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Jack Fielder: In memory of a Hertfordshire educator

PUBLISHED: 14:12 24 July 2010 | UPDATED: 14:55 20 February 2013

Jack Fielder

Jack Fielder

To commemorate a devotion to learning and teaching in Hertfordshire, Steve Corbett tells how a university scholarship is honouring the memory of soldier, Councillor and Doctor of Law, Lt Col Jack Fielder

STUDENTS hoping to one day become teachers have much reason to thank former Army and intelligence officer Lt Col Jack Fielder. Highly respected for his notable military and political careers, Jack, who lived in Much Hadham, sadly died on September 24, 2006. But, thanks to the work he did in the field of education in the county, his memory and influence will continue to live on.
The University of Hertfordshire has now established a scholarship fund in Jack's memory. A veteran of World War II, Jack served in Normandy and was a Regular Army Officer for the Dorset Regiment and Intelligence Corps, retiring from duty in 1969. Elected to Hertfordshire County Council, he went on to become leader of his political group and chairman of the further education committee.
It was in 1981 that Jack became a Governor of Hatfield Polytechnic and he played a major role in the smooth development from polytechnic to the University of Hertfordshire in 1992.
The Fielder Centre, one of the university's key conference facilities, was opened in his name in 1993 and in 2005 Jack received an Honorary Doctor of Law degree for his contribution to the development of education in the area. On receiving his degree in the Cathedral and Abbey Church of St Alban two years ago, Jack confirmed that 'My major interest has always been vocational education
and training.'
To acknowledge Jack's contribution to education, and to continue in the spirit of his work, the Jack Fielder Scholarship will be awarded to high-performing undergraduates in the area of teacher education. In connection with Hertfordshire County Council, the university aims to raise 25,000 to establish a scholarship endowment fund to support future generations of academically gifted students.
The university has a successful track record of securing funding for scholarships and has one of the most active scholarship programmes in the UK. The programme offers financial rewards to exceptional students to assist them with the cost of studying at university. It also gives companies, organisations and individuals the opportunity to make a positive impact on the lives of talented individuals who are our future carers, creators and innovators.
The University of Hertfordshire has more than 125 students who are supported by its scholarship programme to date, spanning disciplines as diverse as marketing, music, computer science, sport, social work, palliative care and astrophysics, to name but a few. These are all sponsored through the generosity of a broad spectrum of donors, from Tesco, T-Mobile and Clydesdale Bank, to local companies such as Hertfordshire Chamber of Commerce, Brocket Hall and Willmott Dixon.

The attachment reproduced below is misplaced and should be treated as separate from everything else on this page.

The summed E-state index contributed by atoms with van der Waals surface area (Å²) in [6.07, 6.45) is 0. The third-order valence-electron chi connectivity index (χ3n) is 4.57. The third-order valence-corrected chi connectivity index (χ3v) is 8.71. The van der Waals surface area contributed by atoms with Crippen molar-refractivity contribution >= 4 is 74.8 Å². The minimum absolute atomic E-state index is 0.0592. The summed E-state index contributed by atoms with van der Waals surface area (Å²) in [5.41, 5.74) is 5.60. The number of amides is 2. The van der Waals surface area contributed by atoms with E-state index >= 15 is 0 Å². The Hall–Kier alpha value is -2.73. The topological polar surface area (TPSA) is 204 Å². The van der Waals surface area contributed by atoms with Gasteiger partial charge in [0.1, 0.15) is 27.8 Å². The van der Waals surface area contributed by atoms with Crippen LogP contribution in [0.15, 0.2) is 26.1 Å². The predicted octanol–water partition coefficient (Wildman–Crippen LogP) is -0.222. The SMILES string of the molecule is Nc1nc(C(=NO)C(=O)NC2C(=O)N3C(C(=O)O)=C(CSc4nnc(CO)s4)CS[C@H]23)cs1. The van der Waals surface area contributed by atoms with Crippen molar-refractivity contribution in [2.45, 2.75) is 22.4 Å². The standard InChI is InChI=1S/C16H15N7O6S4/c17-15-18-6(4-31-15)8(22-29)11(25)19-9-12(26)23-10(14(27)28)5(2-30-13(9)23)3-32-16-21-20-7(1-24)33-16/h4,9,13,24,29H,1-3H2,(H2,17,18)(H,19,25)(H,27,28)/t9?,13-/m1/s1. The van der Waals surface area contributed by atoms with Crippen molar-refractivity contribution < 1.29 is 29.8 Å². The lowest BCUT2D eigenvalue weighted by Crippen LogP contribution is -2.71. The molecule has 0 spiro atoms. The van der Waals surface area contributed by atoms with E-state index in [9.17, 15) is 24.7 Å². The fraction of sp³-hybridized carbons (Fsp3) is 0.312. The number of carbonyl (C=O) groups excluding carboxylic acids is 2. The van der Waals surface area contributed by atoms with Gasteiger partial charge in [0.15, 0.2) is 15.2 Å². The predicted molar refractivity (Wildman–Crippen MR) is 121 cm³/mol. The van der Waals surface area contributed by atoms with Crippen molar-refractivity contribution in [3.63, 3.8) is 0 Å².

Last year Antonio Portas came to Hertfordshire from Portugal to study his Masters degree in Astrophysics and was awarded the scholarship supported by Queen guitarist and Doctor of Astrophysics, Brian May. When told of his success, Antonio admits he was taken aback. 'I couldn't believe it, and felt daunted and flattered at the same time,' he says. 'It was also reassuring to know that my hard work had paid off, and that I was being awarded for my efforts.' Dr May, who like Jack, also holds an Honorary Doctorate from the University of Hertfordshire, says, 'The pure pursuit of knowledge is stimulating and rewarding to all mankind - I am proud to help this work continue to flourish.'
Receiving a scholarship has also made a huge difference to current Tesco marketing scholar, Natana Sandy, who will be undertaking a work placement at their head office in Cheshunt next year. 'I am from a single parent family and have one brother and three sisters, one of whom is also at university,' she explains. 'When I heard the news I was completely overwhelmed and couldn't believe what I was hearing. I called my Mum straight away and she was so proud of me.'
The proposal to establish a new scholarship in Lt Col Fielder's memory was welcomed by Jack's wife, Kathleen Fielder, who, along with other members of the family, made the first donations to officially establish the fund in March. Since then, the generosity of friends, family and colleagues has seen the fund reach nearly 10,000.
Professor Tim Wilson, the Vice Chancellor of the university has shown utmost support for the fund, saying, 'The scholarship will be a fitting acknowledgement to an individual who was committed to developing education in the county and to the University of Hertfordshire. The fund will ensure that the important work carried out by Jack is remembered and celebrated for generations.'

Article taken from November issue of Hertfordshire Life

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